Twilight in the Tapajós National Forest, seen from an observation tower
Twilight in the Tapajós National Forest in the state of Pará, Brazil. The complexity of the forest canopy can clearly be appreciated from a tower at the FLUXNET site commonly known as the K67 site. Credit: Joseph Xu/Michigan Engineering Communications & Marketing
Source: Geophysical Research Letters

The Amazon rain forest accounts for 60% of the world’s remaining rain forests. The biodiverse region spans more than 5.5 million square kilometers (2.1 million square miles) and is often referred to as the planet’s lungs because of its capacity to suck in atmospheric carbon dioxide. In addition to its central role in the global carbon cycle, the Amazon shapes water and energy budgets around the world by transferring vast amounts of water from the land to the atmosphere through the process of evapotranspiration.

Evapotranspiration is a tricky process to observe, particularly over large and diverse landscapes and during times of water scarcity. Generally, scientists use models to simulate evapotranspiration across different scales. These models require extensive data inputs that describe both weather conditions and vegetative characteristics, and these variables may carry a significant degree of uncertainty. Over areas less than 1 square kilometer, ground-based monitoring stations such as FLUXNET are used to collect these data. For larger areas, satellites provide relevant data, for example, the Moderate Resolution Imaging Spectroradiometer (MODIS) on board the Terra and Aqua satellites.

Xu et al. have attempted to simplify models estimating evapotranspiration over the Amazon. The authors introduced a new approach based on the theory of maximum entropy production that uses only three inputs: net radiation, air humidity, and temperature. These data are more accessible than hard-to-measure variables such as stomatal resistance and vapor pressure deficit required by other models. This new method was previously used to estimate evapotranspiration but not in diverse environments like the Amazon.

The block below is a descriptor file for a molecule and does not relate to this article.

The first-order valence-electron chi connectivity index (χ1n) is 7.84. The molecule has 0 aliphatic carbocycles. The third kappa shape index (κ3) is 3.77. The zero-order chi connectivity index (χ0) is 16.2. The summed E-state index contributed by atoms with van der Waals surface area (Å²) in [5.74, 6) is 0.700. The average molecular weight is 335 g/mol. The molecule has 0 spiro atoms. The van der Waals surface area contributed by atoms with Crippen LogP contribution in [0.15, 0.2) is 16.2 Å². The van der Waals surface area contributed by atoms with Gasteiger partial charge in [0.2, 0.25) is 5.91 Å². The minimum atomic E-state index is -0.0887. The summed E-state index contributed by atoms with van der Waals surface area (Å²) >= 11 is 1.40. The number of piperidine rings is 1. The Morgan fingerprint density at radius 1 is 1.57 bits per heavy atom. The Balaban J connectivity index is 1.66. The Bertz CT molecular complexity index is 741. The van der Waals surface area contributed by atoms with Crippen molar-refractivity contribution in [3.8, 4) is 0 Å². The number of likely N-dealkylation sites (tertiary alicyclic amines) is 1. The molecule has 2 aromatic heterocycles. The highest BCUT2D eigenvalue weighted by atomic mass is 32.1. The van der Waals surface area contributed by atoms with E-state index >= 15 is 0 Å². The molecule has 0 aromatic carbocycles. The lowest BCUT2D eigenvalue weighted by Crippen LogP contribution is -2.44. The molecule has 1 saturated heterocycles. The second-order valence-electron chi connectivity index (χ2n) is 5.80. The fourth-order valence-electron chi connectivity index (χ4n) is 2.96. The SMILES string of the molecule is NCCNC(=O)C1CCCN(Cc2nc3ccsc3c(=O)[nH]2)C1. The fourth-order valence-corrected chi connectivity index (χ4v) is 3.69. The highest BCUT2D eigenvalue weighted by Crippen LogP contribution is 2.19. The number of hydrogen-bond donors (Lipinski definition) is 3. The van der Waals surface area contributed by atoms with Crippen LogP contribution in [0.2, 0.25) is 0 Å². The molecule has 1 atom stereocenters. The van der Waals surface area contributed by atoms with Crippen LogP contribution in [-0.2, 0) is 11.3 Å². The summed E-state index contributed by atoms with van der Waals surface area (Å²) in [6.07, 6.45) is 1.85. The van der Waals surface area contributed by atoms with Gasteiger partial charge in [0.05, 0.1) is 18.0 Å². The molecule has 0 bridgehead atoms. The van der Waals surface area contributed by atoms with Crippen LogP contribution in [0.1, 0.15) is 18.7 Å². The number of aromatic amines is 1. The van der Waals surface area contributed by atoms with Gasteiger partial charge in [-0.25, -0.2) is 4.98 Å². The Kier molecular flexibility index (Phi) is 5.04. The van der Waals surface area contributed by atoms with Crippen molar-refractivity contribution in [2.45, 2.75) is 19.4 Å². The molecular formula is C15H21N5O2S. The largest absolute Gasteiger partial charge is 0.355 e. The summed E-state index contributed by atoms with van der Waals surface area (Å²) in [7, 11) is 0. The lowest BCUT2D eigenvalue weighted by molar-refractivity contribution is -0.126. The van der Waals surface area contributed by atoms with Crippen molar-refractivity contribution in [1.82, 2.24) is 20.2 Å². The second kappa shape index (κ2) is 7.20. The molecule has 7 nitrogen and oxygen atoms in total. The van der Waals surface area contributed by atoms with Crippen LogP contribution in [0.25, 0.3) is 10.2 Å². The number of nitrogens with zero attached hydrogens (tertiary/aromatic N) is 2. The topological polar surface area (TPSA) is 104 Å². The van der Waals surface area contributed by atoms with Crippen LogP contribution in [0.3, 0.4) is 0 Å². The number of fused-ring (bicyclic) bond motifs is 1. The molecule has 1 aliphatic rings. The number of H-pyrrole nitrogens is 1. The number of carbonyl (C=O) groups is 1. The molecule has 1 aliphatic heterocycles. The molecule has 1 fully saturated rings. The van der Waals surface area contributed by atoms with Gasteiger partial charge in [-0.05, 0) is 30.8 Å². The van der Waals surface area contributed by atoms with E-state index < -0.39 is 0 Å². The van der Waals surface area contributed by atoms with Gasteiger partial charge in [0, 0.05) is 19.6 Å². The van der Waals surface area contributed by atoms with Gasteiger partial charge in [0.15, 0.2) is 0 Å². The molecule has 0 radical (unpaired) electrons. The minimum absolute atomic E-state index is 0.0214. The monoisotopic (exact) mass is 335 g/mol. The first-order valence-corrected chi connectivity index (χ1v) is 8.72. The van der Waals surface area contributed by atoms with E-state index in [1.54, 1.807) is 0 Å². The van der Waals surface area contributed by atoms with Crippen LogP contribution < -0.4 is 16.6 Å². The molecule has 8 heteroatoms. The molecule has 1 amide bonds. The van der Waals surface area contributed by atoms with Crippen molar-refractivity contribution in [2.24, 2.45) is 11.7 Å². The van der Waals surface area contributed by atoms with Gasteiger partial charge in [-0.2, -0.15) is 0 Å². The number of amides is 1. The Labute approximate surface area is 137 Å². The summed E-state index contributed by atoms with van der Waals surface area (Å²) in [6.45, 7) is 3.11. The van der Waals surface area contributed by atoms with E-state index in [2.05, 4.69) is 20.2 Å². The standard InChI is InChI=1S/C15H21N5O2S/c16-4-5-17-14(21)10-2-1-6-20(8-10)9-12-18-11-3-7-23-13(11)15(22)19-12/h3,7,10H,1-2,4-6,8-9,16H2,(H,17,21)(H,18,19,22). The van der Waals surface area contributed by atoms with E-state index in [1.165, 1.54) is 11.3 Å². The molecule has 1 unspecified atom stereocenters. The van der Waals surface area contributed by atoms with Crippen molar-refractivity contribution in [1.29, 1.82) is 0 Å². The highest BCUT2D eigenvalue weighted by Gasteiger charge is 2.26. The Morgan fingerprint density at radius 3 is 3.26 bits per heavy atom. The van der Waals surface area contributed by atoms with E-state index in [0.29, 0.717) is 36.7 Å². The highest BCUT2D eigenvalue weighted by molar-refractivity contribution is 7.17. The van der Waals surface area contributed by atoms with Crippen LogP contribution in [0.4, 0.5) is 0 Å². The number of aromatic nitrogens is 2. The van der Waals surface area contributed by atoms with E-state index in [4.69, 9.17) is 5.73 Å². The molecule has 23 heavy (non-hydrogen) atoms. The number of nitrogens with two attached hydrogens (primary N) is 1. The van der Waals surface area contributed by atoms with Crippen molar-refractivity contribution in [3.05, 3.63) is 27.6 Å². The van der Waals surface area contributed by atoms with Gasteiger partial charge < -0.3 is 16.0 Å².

The authors chose to use data from nine FLUXNET towers in the Amazon and compared the results to a conventional model that relies on remotely sensed data from MODIS. The results suggest that the maximum entropy production model adequately simulates evapotranspiration across the sites in the rain forest. The model provided consistently better estimates of evapotranspiration than other models and did so under different water stress situations.

Comparatively, the conventional model relying on MODIS data did not perform as well. The MODIS-based model tended to underestimate evapotranspiration at low rates while overestimating it in higher ranges.

The results suggest that the maximum entropy production approach can adequately estimate evapotranspiration in biodiverse tropical regions and even outperforms the evapotranspiration products available from MODIS that are commonly used by hydrologists. Furthermore, the simplicity of the model is an attractive alternative to conventional approaches that rely on hard-to-measure data with substantial uncertainty. (Geophysical Research Letters,, 2019)

—Aaron Sidder, Freelance Writer


Sidder, A. (2019), A simplified model of water vapor exchange in the Amazon, Eos, 100, Published on 27 March 2019.

Text © 2019. The authors. CC BY-NC-ND 3.0
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